This content is from: Portfolio

New Venture Fund Targets Portfolio Companies Left Behind by Their Backers

Lauren Bonner and Arun Mittal are taking a different approach to venture investing. It could pay off.

With competition for venture deals heating up, one area of the market appears to have been left behind: once-promising portfolio companies that have lost their venture capital or corporate sponsors.

Enter MBM Capital, a new venture firm launched on Monday by Lauren Bonner and Arun Mittal. The firm plans to invest in orphaned venture portfolio companies that are attractive turnaround strategy investments, despite the loss of their prior backing.  

The fund launch comes at a pivotal time in the venture capital industry. Fundraising reached a record high in 2021, with PitchBook revealing in October that in the first three quarters of the year, U.S.-based venture firms raised $238.7 billion. Asset owners have good reason to be funneling capital into the strategy — for some of the best-performing endowments, the asset class drove outsize returns in fiscal year 2021, despite growing concerns about whether the venture party can last.  

All of this fresh capital, however, doesn’t come without mistakes. MBM plans to invest in portfolio companies that were once seen as unicorns but that are no longer meeting their venture fund’s targets. “The VC investors aren’t able to spend a lot of time with their portfolio companies,” Mittal said by phone. “When they do, it's companies that are experiencing massive growth. [The] companies that fall off the unicorn trajectory just don’t get any support from their investors.” 

Mittal and Bonner began to notice this dynamic when they worked together with venture firm 1/0 Capital, where Bonner is a partner. Mittal served as a CEO for one of 1/0’s portfolio companies, which is how the two met. “A few years ago, we started to see this opportunity,” Mittal said. “We were talking to entrepreneurs who had raised capital and sold their businesses to larger firms. They weren’t growing as fast as their backers had hoped. They were calling for advice or help.” 

Bonner is known publicly for suing Point72, her previous employer, for gender discrimination. The two settled in 2020.  

“My biggest takeaway [is that] who you work with is critically important,” Bonner said via e-mail of the experience. For her, this lesson has translated into her work with MBM. “I've known Arun for almost a decade,” she added. “He’s a man of character, good humor, and honesty.”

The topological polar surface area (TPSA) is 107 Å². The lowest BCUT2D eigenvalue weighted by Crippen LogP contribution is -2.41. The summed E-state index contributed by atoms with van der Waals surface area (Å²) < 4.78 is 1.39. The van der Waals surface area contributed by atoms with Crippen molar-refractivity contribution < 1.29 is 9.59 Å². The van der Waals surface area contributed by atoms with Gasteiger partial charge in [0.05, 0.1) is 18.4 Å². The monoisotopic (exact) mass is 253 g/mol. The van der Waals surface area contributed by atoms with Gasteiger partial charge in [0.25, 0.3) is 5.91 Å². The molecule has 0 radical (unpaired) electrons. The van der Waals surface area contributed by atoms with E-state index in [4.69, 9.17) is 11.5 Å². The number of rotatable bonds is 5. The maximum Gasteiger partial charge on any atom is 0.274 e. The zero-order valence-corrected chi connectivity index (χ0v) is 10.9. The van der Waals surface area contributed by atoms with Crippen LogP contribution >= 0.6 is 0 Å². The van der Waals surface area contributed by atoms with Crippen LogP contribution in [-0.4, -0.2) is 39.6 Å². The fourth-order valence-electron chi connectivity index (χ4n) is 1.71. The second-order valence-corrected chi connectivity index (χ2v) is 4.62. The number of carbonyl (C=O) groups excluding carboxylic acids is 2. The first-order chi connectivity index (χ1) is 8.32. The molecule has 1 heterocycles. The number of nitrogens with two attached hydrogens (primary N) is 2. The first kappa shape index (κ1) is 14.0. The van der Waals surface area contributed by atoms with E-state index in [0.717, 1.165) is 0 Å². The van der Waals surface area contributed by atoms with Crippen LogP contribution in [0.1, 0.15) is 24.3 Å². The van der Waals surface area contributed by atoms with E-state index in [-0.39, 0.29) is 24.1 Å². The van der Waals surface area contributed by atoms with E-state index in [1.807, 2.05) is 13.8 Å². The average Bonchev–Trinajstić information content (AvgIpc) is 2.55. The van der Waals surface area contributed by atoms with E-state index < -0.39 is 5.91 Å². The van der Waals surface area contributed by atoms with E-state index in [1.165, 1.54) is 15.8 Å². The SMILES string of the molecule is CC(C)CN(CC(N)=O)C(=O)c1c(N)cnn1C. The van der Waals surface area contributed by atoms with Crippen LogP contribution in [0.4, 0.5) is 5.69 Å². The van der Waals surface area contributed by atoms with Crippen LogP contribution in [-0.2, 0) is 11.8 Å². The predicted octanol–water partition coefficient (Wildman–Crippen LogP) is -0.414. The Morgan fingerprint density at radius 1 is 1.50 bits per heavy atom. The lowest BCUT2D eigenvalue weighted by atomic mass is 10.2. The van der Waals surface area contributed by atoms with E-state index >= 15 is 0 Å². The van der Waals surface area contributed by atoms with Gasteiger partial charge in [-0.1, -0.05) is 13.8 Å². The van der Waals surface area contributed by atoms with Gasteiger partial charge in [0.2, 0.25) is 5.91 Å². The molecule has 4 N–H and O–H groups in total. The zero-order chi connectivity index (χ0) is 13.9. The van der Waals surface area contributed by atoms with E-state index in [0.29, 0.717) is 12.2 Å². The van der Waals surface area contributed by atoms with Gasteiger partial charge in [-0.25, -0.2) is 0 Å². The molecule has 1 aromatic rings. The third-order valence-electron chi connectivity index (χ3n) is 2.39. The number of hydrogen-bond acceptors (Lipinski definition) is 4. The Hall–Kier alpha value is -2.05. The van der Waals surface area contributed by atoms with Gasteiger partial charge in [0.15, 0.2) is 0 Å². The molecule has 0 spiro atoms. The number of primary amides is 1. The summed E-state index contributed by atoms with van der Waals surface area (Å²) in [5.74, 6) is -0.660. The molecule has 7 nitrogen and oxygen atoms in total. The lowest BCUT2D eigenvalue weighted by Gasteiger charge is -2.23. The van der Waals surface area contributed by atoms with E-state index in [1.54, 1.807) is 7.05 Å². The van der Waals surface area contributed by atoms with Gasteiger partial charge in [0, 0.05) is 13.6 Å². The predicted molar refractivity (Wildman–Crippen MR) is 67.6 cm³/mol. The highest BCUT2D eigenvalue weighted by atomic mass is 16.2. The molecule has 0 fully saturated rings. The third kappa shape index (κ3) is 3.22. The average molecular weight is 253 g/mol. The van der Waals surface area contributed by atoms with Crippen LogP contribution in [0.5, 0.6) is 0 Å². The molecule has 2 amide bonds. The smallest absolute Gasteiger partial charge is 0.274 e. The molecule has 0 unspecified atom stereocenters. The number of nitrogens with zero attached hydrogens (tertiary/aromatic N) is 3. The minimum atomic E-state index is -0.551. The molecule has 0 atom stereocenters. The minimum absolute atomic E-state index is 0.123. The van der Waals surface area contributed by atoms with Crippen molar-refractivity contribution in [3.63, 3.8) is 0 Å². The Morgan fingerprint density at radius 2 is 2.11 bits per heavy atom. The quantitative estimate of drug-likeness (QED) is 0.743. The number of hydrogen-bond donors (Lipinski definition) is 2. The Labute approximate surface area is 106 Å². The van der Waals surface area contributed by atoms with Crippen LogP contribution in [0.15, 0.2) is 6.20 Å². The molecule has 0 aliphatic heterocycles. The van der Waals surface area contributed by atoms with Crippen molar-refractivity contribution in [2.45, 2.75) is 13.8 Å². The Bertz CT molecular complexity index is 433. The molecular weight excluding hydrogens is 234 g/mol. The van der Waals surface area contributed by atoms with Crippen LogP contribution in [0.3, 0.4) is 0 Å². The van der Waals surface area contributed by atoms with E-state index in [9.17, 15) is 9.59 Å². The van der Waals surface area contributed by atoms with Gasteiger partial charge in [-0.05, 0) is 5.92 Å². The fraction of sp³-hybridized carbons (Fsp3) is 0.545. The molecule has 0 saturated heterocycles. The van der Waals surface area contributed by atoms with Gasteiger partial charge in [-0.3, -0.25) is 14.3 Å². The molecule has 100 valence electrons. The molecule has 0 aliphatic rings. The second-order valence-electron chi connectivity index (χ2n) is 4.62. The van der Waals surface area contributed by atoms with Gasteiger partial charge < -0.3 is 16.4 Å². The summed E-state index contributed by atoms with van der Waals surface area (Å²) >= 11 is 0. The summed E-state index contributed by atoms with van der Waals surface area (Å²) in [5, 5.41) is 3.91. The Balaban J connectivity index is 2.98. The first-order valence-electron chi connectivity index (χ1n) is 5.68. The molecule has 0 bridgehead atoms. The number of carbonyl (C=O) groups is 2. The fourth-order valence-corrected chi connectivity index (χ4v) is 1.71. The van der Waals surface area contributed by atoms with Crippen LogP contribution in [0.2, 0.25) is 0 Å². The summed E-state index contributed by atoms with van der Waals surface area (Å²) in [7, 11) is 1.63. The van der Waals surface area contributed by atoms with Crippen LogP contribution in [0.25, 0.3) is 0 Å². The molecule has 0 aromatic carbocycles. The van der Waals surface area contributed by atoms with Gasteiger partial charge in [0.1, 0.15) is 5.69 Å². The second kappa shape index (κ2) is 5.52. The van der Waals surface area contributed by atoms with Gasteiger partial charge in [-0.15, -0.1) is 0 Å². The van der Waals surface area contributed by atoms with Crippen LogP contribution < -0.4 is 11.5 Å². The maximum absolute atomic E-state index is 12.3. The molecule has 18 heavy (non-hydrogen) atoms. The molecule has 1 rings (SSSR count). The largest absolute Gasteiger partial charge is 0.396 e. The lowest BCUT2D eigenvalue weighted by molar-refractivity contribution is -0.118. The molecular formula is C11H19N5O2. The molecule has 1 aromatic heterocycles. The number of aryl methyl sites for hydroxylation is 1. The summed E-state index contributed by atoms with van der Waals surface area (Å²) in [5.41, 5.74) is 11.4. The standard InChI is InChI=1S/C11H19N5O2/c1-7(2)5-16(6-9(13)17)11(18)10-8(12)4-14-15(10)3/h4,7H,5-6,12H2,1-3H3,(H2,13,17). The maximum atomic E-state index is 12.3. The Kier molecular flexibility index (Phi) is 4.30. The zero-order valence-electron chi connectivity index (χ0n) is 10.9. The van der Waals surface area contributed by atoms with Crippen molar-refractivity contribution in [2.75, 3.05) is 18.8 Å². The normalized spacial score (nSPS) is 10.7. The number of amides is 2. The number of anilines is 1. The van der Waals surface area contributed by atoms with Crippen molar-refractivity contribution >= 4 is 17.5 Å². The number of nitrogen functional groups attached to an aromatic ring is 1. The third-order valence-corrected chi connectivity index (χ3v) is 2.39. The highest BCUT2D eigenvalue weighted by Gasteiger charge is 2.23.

The two had occasionally made one-off investments together, but it wasn’t until 2021 that they formally came together to build MBM.  

The firm is still in its fundraising stage, which kicked off earlier this year, but the two hope to finish the process by the end of the year. According to Mittal, MBM had begun fundraising with a focus on family offices, as most first-round venture firms do. But in the process, institutions — including endowments, foundations, and pension funds — also made commitments to the fund.    

Bonner and Mittal view their strategy as one that can offer diversification to an asset owner’s venture portfolio. “Some of the investors look at us as a special opportunity fund,” Mittal said. “What they’re looking at is a different way to invest in growth.” Asset valuations may not be as high as those in a venture fund that’s focused solely on growth, but according to Mittal, they can perform well, especially in a down market.  

MBM is specifically planning to invest in fintech, HR technology, data, and e-commerce companies, Mittal said. Those businesses will already have developed revenue streams and products, as well as a management team that MBM can back.  

According to Mittal, these so-called “fallen unicorns” typically need at least one of three changes to become successful again. “One [thing] we see is that when companies aren’t hitting their full potential, there’s typically an issue with management,” Mittal said. “There could be a missing executive, too many executives, or an underperforming one.”  

Another change is trying to get businesses — especially tech and product-focused portfolio companies — to tilt more toward a sales or “go-to-market” mindset, while the third involves completely revamping a company’s business model. “The last one [is] a bit more [opportunistic],” Mittal said. “Sometimes there are opportunities to pivot or change the [model].” 

Before they invest, however, there is still work to do.  

“[Our] strategy will require two more investment professionals to source, diligence, and staff deals,” Bonner said. “As Ray [Dalio] would say, who you hire is the most important decision you can make. I love building teams, and this one is particularly special.” 

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